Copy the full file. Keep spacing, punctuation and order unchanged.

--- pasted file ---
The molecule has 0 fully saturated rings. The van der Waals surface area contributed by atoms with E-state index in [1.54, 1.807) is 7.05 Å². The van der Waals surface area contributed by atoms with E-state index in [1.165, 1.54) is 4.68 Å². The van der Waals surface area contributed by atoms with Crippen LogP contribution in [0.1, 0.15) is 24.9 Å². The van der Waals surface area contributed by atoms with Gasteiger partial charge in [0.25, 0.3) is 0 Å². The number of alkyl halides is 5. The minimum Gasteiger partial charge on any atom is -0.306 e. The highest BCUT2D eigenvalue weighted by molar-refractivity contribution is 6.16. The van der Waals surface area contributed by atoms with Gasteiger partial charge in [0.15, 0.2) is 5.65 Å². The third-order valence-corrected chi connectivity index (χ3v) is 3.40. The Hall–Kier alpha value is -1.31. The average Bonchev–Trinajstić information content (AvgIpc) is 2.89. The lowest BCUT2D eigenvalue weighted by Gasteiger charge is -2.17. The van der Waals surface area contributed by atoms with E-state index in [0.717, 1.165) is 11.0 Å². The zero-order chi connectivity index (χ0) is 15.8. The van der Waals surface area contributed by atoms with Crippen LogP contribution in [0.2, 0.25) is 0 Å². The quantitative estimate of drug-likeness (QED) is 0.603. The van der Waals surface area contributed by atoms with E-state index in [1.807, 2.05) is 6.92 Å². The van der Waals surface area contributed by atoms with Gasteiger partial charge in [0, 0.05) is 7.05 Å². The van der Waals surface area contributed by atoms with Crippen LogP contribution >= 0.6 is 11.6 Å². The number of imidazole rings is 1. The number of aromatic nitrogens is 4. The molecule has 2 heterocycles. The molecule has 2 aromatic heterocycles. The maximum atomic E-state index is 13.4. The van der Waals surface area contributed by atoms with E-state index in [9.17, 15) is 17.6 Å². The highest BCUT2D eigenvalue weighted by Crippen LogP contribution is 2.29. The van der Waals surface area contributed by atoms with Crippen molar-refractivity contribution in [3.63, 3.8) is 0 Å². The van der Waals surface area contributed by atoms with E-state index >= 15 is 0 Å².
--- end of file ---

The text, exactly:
The molecule has 0 fully saturated rings. The van der Waals surface area contributed by atoms with E-state index in [1.54, 1.807) is 7.05 Å². The van der Waals surface area contributed by atoms with E-state index in [1.165, 1.54) is 4.68 Å². The van der Waals surface area contributed by atoms with Crippen LogP contribution in [0.1, 0.15) is 24.9 Å². The van der Waals surface area contributed by atoms with Gasteiger partial charge in [0.25, 0.3) is 0 Å². The number of alkyl halides is 5. The minimum Gasteiger partial charge on any atom is -0.306 e. The highest BCUT2D eigenvalue weighted by molar-refractivity contribution is 6.16. The van der Waals surface area contributed by atoms with Gasteiger partial charge in [0.15, 0.2) is 5.65 Å². The third-order valence-corrected chi connectivity index (χ3v) is 3.40. The Hall–Kier alpha value is -1.31. The average Bonchev–Trinajstić information content (AvgIpc) is 2.89. The lowest BCUT2D eigenvalue weighted by Gasteiger charge is -2.17. The van der Waals surface area contributed by atoms with E-state index in [0.717, 1.165) is 11.0 Å². The zero-order chi connectivity index (χ0) is 15.8. The van der Waals surface area contributed by atoms with Crippen LogP contribution in [0.2, 0.25) is 0 Å². The quantitative estimate of drug-likeness (QED) is 0.603. The van der Waals surface area contributed by atoms with E-state index in [1.807, 2.05) is 6.92 Å². The van der Waals surface area contributed by atoms with Gasteiger partial charge in [0, 0.05) is 7.05 Å². The van der Waals surface area contributed by atoms with Crippen LogP contribution >= 0.6 is 11.6 Å². The number of imidazole rings is 1. The number of aromatic nitrogens is 4. The molecule has 2 heterocycles. The molecule has 2 aromatic heterocycles. The maximum atomic E-state index is 13.4. The van der Waals surface area contributed by atoms with E-state index in [9.17, 15) is 17.6 Å². The highest BCUT2D eigenvalue weighted by Crippen LogP contribution is 2.29. The van der Waals surface area contributed by atoms with Crippen molar-refractivity contribution in [3.63, 3.8) is 0 Å². The van der Waals surface area contributed by atoms with E-state index >= 15 is 0 Å².